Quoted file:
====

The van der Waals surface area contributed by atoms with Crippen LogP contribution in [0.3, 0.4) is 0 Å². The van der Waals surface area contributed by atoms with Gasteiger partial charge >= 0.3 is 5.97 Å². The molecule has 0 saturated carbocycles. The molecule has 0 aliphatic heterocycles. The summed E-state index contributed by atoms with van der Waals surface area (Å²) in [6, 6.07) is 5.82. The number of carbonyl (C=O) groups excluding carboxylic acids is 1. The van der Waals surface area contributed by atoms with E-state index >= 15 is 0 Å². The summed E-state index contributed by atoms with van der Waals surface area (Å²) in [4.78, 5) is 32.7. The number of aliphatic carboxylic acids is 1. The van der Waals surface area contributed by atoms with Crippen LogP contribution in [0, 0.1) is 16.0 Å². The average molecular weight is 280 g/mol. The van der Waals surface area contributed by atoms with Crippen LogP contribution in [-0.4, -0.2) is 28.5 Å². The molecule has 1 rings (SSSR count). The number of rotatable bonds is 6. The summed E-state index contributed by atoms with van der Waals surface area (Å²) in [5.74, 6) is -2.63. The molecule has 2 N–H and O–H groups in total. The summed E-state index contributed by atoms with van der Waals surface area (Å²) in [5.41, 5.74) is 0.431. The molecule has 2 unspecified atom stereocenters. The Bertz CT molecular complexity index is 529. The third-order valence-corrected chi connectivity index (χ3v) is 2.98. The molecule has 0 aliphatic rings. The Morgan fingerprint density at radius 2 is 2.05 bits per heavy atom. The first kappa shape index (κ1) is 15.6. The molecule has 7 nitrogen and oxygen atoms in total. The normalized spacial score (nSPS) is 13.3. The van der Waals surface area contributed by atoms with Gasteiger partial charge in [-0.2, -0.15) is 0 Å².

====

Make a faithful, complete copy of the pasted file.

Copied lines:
The van der Waals surface area contributed by atoms with Crippen LogP contribution in [0.3, 0.4) is 0 Å². The van der Waals surface area contributed by atoms with Gasteiger partial charge >= 0.3 is 5.97 Å². The molecule has 0 saturated carbocycles. The molecule has 0 aliphatic heterocycles. The summed E-state index contributed by atoms with van der Waals surface area (Å²) in [6, 6.07) is 5.82. The number of carbonyl (C=O) groups excluding carboxylic acids is 1. The van der Waals surface area contributed by atoms with E-state index >= 15 is 0 Å². The summed E-state index contributed by atoms with van der Waals surface area (Å²) in [4.78, 5) is 32.7. The number of aliphatic carboxylic acids is 1. The van der Waals surface area contributed by atoms with Crippen LogP contribution in [0, 0.1) is 16.0 Å². The average molecular weight is 280 g/mol. The van der Waals surface area contributed by atoms with Crippen LogP contribution in [-0.4, -0.2) is 28.5 Å². The molecule has 1 rings (SSSR count). The number of rotatable bonds is 6. The summed E-state index contributed by atoms with van der Waals surface area (Å²) in [5.74, 6) is -2.63. The molecule has 2 N–H and O–H groups in total. The summed E-state index contributed by atoms with van der Waals surface area (Å²) in [5.41, 5.74) is 0.431. The molecule has 2 unspecified atom stereocenters. The Bertz CT molecular complexity index is 529. The third-order valence-corrected chi connectivity index (χ3v) is 2.98. The molecule has 0 aliphatic rings. The Morgan fingerprint density at radius 2 is 2.05 bits per heavy atom. The first kappa shape index (κ1) is 15.6. The molecule has 7 nitrogen and oxygen atoms in total. The normalized spacial score (nSPS) is 13.3. The van der Waals surface area contributed by atoms with Gasteiger partial charge in [-0.2, -0.15) is 0 Å².